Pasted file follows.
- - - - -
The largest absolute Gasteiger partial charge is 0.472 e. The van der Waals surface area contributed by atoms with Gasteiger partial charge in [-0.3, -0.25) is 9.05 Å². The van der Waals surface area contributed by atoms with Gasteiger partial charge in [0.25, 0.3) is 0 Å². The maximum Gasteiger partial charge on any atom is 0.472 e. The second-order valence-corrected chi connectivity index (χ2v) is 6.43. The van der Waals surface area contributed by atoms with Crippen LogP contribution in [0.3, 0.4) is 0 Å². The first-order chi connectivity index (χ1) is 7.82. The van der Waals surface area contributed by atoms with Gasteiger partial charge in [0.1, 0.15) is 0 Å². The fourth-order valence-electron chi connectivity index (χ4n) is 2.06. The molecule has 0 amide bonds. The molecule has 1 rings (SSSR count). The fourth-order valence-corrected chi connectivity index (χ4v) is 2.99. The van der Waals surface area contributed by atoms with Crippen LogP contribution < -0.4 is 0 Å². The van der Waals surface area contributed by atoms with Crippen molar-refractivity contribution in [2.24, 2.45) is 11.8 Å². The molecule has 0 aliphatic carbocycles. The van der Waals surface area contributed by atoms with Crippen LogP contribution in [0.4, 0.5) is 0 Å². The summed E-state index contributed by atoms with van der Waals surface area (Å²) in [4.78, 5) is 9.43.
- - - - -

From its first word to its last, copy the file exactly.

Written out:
The largest absolute Gasteiger partial charge is 0.472 e. The van der Waals surface area contributed by atoms with Gasteiger partial charge in [-0.3, -0.25) is 9.05 Å². The van der Waals surface area contributed by atoms with Gasteiger partial charge in [0.25, 0.3) is 0 Å². The maximum Gasteiger partial charge on any atom is 0.472 e. The second-order valence-corrected chi connectivity index (χ2v) is 6.43. The van der Waals surface area contributed by atoms with Crippen LogP contribution in [0.3, 0.4) is 0 Å². The first-order chi connectivity index (χ1) is 7.82. The van der Waals surface area contributed by atoms with Gasteiger partial charge in [0.1, 0.15) is 0 Å². The fourth-order valence-electron chi connectivity index (χ4n) is 2.06. The molecule has 0 amide bonds. The molecule has 1 rings (SSSR count). The fourth-order valence-corrected chi connectivity index (χ4v) is 2.99. The van der Waals surface area contributed by atoms with Crippen LogP contribution < -0.4 is 0 Å². The van der Waals surface area contributed by atoms with Crippen molar-refractivity contribution in [2.24, 2.45) is 11.8 Å². The molecule has 0 aliphatic carbocycles. The van der Waals surface area contributed by atoms with Crippen LogP contribution in [0.4, 0.5) is 0 Å². The summed E-state index contributed by atoms with van der Waals surface area (Å²) in [4.78, 5) is 9.43.